Western Kingbirds build a nest in many locations, usually in trees, and line it with finer materials such as twigs and twiglets. The female lays three to seven eggs, which she incubates alone. The young are ready to fledge after about two weeks. The parent bird will continue feeding the fledglings until they leave the nest. This species is one of the most invasive birds in North America, but it has no harm to humans and is considered an iconic symbol of the species’ decline.
The location of a Western Kingbird nest varies, but most are on a utility pole or a vertical fork in a tree. These birds also nest on utility poles, empty buildings, and cliff ledges. The Western Kingbird lays up to three eggs at a time, and the nest is lined with cotton and feathers. The eggs hatch between sixteen and seventeen days after laying, and the chicks are ready to leave the nest at around 16 days.
The male Western Kingbird is the only bird that lays an egg in a western kingbird nest. The female will weave the nest entirely by herself, using plant fibers for the structure. It measures six inches in diameter, four inches deep, and two inches deep. When not laying eggs, Western Kingbirds will perch on tree branches and perch on exposed wires to eat fruits. When they are not in the nest, they will feed on other insects, including berries and sapphire.
The Western Kingbird is a highly social bird. It is a congeneric species with the Eastern Kingbird and Couch’s kingbird. It is very tolerant of other species and will even nest on a telephone pole, utility pole, or building. It will often nest near the trunk of a tree. However, this is not a problem, as the Western KINGbird is a social bird and interacts with people and other animals.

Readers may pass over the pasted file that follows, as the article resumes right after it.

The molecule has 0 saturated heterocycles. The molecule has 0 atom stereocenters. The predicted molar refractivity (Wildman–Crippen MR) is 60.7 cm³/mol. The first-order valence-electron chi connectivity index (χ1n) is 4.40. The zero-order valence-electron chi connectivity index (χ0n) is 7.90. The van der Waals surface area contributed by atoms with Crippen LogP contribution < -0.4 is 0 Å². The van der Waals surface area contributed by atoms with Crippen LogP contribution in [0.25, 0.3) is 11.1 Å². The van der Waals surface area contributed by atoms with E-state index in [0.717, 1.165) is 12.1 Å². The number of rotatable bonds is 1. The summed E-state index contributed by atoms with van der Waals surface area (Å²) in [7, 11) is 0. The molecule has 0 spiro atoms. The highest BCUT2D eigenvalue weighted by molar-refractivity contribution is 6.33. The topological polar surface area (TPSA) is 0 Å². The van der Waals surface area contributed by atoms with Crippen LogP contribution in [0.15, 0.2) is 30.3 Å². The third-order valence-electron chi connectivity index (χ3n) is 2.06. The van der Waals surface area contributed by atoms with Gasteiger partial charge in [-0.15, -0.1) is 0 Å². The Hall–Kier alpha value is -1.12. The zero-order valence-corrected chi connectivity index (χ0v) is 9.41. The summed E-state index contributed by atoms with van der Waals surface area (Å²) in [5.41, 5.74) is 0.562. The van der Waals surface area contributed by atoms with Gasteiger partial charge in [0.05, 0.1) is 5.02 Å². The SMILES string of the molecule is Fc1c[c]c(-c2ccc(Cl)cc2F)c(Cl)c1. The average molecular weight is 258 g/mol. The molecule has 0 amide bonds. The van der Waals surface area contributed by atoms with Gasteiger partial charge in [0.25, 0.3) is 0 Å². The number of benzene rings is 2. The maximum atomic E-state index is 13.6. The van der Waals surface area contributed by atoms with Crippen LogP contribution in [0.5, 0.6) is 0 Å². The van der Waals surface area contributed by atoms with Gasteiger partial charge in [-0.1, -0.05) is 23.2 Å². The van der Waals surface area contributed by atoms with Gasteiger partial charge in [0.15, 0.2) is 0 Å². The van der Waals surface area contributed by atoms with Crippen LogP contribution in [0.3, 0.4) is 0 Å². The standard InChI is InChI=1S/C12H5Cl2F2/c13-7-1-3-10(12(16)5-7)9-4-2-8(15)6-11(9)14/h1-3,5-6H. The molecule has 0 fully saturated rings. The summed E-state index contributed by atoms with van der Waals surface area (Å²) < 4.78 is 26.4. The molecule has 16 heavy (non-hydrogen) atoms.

The Western Kingbird is a highly specialized bird that is found in open country, farmlands, and roadsides. It will rarely live in the true desert, but it will inhabit semi-desert scrub and other areas with similar climates. When the kingbird is in the nest, the female will use her wings to defend the territory. The male is known to perform aerial displays during the breeding season, including a long, raucous song.
Western Kingbirds nest in trees, but they can also build a nest on a telephone pole, utility pole, or a building ledge. They generally use trees as their preferred nesting site, but they will also use human structures, such as buildings, utility poles, and telephone poles. If a tree is not available, the Western Kingbird will build a nest on the pole, but it can also build a home in the same area.